Starting a new skincare product can be both exciting and nerve-wracking. Will it solve all of your skin woes, or will it induce its own set of problems? What makes answering this question even more complicated is a phenomenon known as purging.
Your skincare can break you out unintentionally, but it can also bring on an inevitable (and maybe even necessary) purge. To help you figure out if you’re dealing with a purge or a breakout, we’ve crafted this article. We’ll explain both situations thoroughly, and we’ll also give you some skincare best practices for preventing purging and dealing with it once it occurs.
In this article:
- What Is Skin Purging?
- What Ingredients and Products Cause Skin Purging?
- What Products Don’t Cause Purging?
- The Maybes
- How Long Does It Take for Your Skin to Purge?
- Skin Purging vs. Breakouts: How to Tell the Difference?
- Skin Purging vs. Skin Reaction
- How to Prevent Skin Purging
- What to Do When Your Skin Is Purging
What Is Skin Purging?
Skin purging can seem like a regular breakout, but it isn’t. It’s actually a potential side effect of using new skincare, and it can even be beneficial. Those trying to treat mild-to-moderate acne are the ones most likely to experience purging.
When you have slightly acne-prone skin, you might have some clogged pores under the surface of the skin that aren’t visible to anyone looking at you. Those are called micro-comedones. With the skin’s regular shedding cycle, they normally pop up to the surface randomly, just a few at a time, as whiteheads or blackheads. They often become inflamed at the surface of the skin, in which case they are basically regular pimples.
But then, you introduce an ingredient into your routine that speeds up that shedding cycle, either by exfoliating or by triggering new skin cell production. Suddenly, a lot of dead skin at the surface starts coming off quickly and mostly all at once. All of those hidden blemishes that were waiting to come out one at a time appear at the surface all at once, so it seems like a bad breakout.
In reality, you were probably going to experience all of those pimples anyway, but just not all at once. It’s called a purge because once those pimples pop up and then heal, there’s often a dramatic decrease in acne blemishes afterward because the skin has been cleared up from below.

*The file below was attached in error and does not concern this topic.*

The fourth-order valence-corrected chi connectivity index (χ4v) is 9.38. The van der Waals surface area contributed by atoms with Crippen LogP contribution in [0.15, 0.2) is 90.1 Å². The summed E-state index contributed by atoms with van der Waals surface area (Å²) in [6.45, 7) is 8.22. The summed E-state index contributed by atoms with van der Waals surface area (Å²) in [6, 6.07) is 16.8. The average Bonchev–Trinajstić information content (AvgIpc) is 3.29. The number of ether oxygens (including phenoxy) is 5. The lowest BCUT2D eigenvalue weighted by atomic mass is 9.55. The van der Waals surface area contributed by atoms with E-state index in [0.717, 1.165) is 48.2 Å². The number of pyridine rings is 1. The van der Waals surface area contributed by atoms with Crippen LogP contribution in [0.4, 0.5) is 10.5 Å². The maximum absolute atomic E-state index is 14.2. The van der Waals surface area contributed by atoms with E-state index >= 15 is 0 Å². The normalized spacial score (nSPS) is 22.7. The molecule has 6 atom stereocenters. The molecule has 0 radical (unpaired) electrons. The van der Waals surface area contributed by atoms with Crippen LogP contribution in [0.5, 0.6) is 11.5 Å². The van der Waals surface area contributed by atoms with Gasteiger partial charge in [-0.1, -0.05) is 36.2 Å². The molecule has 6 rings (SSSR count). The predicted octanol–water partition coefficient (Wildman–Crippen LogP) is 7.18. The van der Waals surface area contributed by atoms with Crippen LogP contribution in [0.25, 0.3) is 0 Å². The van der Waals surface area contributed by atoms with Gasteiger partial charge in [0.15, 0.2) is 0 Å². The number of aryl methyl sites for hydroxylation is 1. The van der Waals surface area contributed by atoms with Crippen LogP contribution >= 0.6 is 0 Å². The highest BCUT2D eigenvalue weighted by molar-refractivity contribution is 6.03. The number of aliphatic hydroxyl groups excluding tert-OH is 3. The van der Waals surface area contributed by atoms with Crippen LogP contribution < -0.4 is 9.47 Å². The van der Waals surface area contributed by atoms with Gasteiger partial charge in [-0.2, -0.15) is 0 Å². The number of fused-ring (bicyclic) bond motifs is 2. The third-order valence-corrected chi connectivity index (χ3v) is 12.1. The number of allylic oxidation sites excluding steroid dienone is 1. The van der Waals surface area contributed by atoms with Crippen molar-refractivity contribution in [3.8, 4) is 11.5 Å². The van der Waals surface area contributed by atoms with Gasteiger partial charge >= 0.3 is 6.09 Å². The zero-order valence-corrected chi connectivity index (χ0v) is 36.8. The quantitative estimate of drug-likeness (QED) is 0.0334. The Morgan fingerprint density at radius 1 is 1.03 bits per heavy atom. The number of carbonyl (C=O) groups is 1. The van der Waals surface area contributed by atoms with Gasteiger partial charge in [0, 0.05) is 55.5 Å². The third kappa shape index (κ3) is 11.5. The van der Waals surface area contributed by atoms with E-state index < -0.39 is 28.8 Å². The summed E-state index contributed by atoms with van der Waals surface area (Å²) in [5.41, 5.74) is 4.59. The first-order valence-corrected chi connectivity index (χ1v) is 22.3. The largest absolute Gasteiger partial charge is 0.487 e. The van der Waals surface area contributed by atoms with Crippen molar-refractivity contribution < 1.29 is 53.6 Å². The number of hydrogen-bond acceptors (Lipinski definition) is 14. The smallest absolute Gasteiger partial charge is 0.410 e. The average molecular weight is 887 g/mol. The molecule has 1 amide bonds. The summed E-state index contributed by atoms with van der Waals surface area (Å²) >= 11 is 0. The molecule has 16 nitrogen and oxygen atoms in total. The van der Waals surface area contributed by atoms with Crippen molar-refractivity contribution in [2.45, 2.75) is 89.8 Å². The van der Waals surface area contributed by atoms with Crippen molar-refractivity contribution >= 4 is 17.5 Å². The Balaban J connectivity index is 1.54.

Some sources like to explain that purging is a type of “detoxification” for the body. The reality is that purging has little to do with toxins and everything to do with regular acne and the skin shedding cycle.
What Ingredients and Products Cause Skin Purging?
The ingredients that are most likely to cause purging are part of a loose category that we call “active ingredients” in the beauty world. Actives are ingredients that have a significant renewing impact on the skin, either as exfoliants or as skin-regenerators.
The stronger the active ingredient, either because of its level of activity or because of its percentage in a product, the more likely it is that it’ll cause a purge.
These are the common skincare ingredients and practices that are most likely to cause purging:
- Retinoids like retinol, adapalene, tretinoin, tazarotene
- Alpha-hydroxy acids (a.k.a. AHAs) like glycolic acid, lactic acid, and mandelic acid
- Vitamin C, especially in higher percentages as ascorbic acid
- Salicylic acid (a.k.a. beta-hydroxy acid or BHA)
- Benzoyl peroxide (a.k.a. BP)
- Professional-grade peels or TCA peels
- Intense physical exfoliants, including professional microdermabrasion and cleansing brushes
- Laser resurfacing treatments
What Dermatologists Say About Purging
Dermatologists like Dr. Beibei Du-Harpur hypothesize that purging should only occur with ingredients like retinoids that increase the cell turnover deeper within the skin (as opposed to exfoliants that trigger shedding at the surface).
Even then, it seems to only happen in 15%-20% of cases. However, many people find that they experience purging even with surface exfoliants, and research itself is limited, so it’s hard to say anything conclusively.
What Products Don’t Cause Purging?